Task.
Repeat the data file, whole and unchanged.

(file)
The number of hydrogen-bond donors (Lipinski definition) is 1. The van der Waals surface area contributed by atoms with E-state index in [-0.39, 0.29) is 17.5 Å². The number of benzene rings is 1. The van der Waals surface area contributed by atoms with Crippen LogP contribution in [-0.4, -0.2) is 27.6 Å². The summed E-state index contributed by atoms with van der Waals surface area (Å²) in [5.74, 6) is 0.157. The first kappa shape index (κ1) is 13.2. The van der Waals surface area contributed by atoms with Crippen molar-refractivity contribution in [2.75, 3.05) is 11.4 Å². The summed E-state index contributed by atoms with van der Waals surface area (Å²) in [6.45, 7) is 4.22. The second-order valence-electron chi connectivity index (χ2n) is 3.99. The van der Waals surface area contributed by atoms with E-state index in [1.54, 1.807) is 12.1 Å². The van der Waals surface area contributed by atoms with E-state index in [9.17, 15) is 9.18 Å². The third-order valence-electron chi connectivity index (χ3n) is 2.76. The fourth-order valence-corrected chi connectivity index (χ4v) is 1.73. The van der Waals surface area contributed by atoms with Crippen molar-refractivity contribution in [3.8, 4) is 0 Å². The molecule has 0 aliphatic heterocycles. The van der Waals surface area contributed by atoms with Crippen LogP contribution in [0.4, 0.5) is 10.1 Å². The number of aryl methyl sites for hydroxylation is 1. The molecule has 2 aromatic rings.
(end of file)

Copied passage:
The number of hydrogen-bond donors (Lipinski definition) is 1. The van der Waals surface area contributed by atoms with E-state index in [-0.39, 0.29) is 17.5 Å². The number of benzene rings is 1. The van der Waals surface area contributed by atoms with Crippen LogP contribution in [-0.4, -0.2) is 27.6 Å². The summed E-state index contributed by atoms with van der Waals surface area (Å²) in [5.74, 6) is 0.157. The first kappa shape index (κ1) is 13.2. The van der Waals surface area contributed by atoms with Crippen molar-refractivity contribution in [2.75, 3.05) is 11.4 Å². The summed E-state index contributed by atoms with van der Waals surface area (Å²) in [6.45, 7) is 4.22. The second-order valence-electron chi connectivity index (χ2n) is 3.99. The van der Waals surface area contributed by atoms with E-state index in [1.54, 1.807) is 12.1 Å². The van der Waals surface area contributed by atoms with E-state index in [9.17, 15) is 9.18 Å². The third-order valence-electron chi connectivity index (χ3n) is 2.76. The fourth-order valence-corrected chi connectivity index (χ4v) is 1.73. The van der Waals surface area contributed by atoms with Crippen molar-refractivity contribution in [3.8, 4) is 0 Å². The molecule has 0 aliphatic heterocycles. The van der Waals surface area contributed by atoms with Crippen LogP contribution in [0.4, 0.5) is 10.1 Å². The number of aryl methyl sites for hydroxylation is 1. The molecule has 2 aromatic rings.